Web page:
[3] Harin Sellahewa, “Resource Collection: AI and the University,” Education, April 23, 2021, https://www.timeshighereducation.com/campus/spotlight/ai-and-university.

[4] Harin Sellahewa.

[5] Sal Khan, “How AI Could Save (Not Destroy) Education | Sal Khan | TED,” accessed September 10, 2023, https://www.youtube.com/watch?v=hJP5GqnTrNo.

[6] Sal Khan.

[7] Sal Khan.

About the Author


Jean de Dieu Ndahiriwe

Jean de Dieu Ndahiriwe is a Clinical Correctional Chaplain and former Child Refugee from War-torn Rwanda. A member of the Maxwell Leadership Certified Team, Jean is passionate about Servant Leadership and looks forward to seeing more leaders that inspire Lasting Peace and Justice for all, especially "the least of these".

10 responses to “Jesus and ChatGPT”

  1. mm Daron George says:


    Your quote by Harin Sellahewa “Some middle ground is needed – AI could mark some assignments, but for a lecturer to accurately assess and understand a student’s ability, the lecturer must see a significant amount of a student’s output.” is an interesting hybrid model. This would presumably enable teachers to have a more targeted impact on students’ learning, while also leveraging the benefits of AI.

  2. mm Chad McSwain says:

    Hi Jean
    Great connection between in-person and online-learning. Interestingly, I have noticed this in my children who pivoted well to virtual school during the pandemic. They seem to seamlessly move from virtual to in-person even within the same class.
    This makes me consider the goal of education. Is it to have a personal connection to the instructor, especially for learning to occur? I can see the argument for an instructor to detect cheating, yet not every student needs or desires input from the instructor to learn. It is dependent on the motivation of the student.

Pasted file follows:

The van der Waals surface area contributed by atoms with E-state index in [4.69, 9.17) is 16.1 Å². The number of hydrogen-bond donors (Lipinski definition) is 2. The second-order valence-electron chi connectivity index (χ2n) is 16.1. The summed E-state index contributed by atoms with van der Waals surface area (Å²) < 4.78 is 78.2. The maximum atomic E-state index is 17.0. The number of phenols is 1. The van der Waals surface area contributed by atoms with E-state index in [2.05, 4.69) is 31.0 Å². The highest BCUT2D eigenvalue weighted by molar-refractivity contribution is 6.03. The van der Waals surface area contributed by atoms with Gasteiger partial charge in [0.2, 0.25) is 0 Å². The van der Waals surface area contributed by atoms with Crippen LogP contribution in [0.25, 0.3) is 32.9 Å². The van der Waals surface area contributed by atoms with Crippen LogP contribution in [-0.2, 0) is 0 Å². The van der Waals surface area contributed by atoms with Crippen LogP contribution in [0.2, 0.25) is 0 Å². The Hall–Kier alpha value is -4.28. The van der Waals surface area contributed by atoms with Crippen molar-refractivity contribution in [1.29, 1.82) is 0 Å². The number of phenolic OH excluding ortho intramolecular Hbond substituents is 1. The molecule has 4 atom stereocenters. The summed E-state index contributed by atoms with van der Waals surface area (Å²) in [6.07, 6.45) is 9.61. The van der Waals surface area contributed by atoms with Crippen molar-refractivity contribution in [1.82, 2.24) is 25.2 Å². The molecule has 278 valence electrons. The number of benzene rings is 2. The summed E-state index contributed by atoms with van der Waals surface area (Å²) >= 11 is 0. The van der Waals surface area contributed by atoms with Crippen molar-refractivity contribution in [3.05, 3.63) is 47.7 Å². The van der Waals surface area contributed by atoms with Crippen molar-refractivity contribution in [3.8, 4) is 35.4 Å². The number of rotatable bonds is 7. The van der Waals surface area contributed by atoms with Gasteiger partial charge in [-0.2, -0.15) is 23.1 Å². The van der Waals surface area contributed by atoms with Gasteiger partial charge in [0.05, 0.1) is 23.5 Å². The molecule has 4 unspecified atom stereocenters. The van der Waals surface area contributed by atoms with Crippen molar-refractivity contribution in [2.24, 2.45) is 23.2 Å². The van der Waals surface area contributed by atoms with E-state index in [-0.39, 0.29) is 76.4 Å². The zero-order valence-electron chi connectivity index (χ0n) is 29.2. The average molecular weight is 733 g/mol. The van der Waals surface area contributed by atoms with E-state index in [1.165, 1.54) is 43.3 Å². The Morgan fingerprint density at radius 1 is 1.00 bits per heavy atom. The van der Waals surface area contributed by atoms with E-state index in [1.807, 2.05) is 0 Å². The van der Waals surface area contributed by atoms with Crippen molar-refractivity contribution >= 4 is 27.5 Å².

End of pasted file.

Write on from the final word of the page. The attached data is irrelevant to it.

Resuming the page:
What has your experience been like for this?

    • Kristy Newport says:

      This is a great discussion and I am wanting to join it. You put an emphasis on the student being motivated to learn from the teacher. I agree with this, how many times have I encouraged my (then) high school son, “Have you emailed your teacher?” I also might add- What is the teacher’s role? Will this be diminished possibly with learning left in the students lap? What about the embodiment of leadership that we have discussed often in our program? My son has gone to college; this is his freshman year. For months I have daily prayed that my son might connect with his professors. I desire that he not only learn from them “head knowledge” but hopefully character development from their Godly examples.

      Joining the discussion. Looking forward to seeing you in Oxford.
      Just a note: If I was in your church, I would not only like to hear a sermon/watch a sermon that you give. I would hope to get to know you and find out what a cool human being you are.

      Jean- I have the same thoughts for you. Would the men you minister to do best by you by finding a sermon or blog post of yours? Or, hear your deep comforting voice and getting to hear your story straight from you? See you soon, Jean!

      Thanks for the thought compelling blog.

    • Thanks Chad,
      I think the student’s motivation and encouragement from a teacher are vital. I like this quote from Tao, I might have seen other versions similar to this “When the student is ready, the teacher will appear. When the student is truly ready… The teacher will Disappear.”
      ― Tao Te Ching.

  3. Audrey Robinson says:

    Your comment regarding AI taking over the grading which lessens a teacher’s ability to know their students hit home. I definitely think you hit a pain point.

    Good insights.

  4. mm Becca Hald says:

    Jean, great discussion on the benefits and pitfalls of AI. I love your comment, “I look forward to the time every refugee child who desires education will have a personal tutor. I think these miracles of science and technology contribute to amazing transformation today.” This is the kind of forward thinking that engages new technology for the benefit of others. What a positive way to view AI. New technology can be scary or intimidating, but it is simply a tool. How we use it is up to us.

  5. Thanks Becca,
    Thanks for your comment; hope you are doing better now and fully recovered.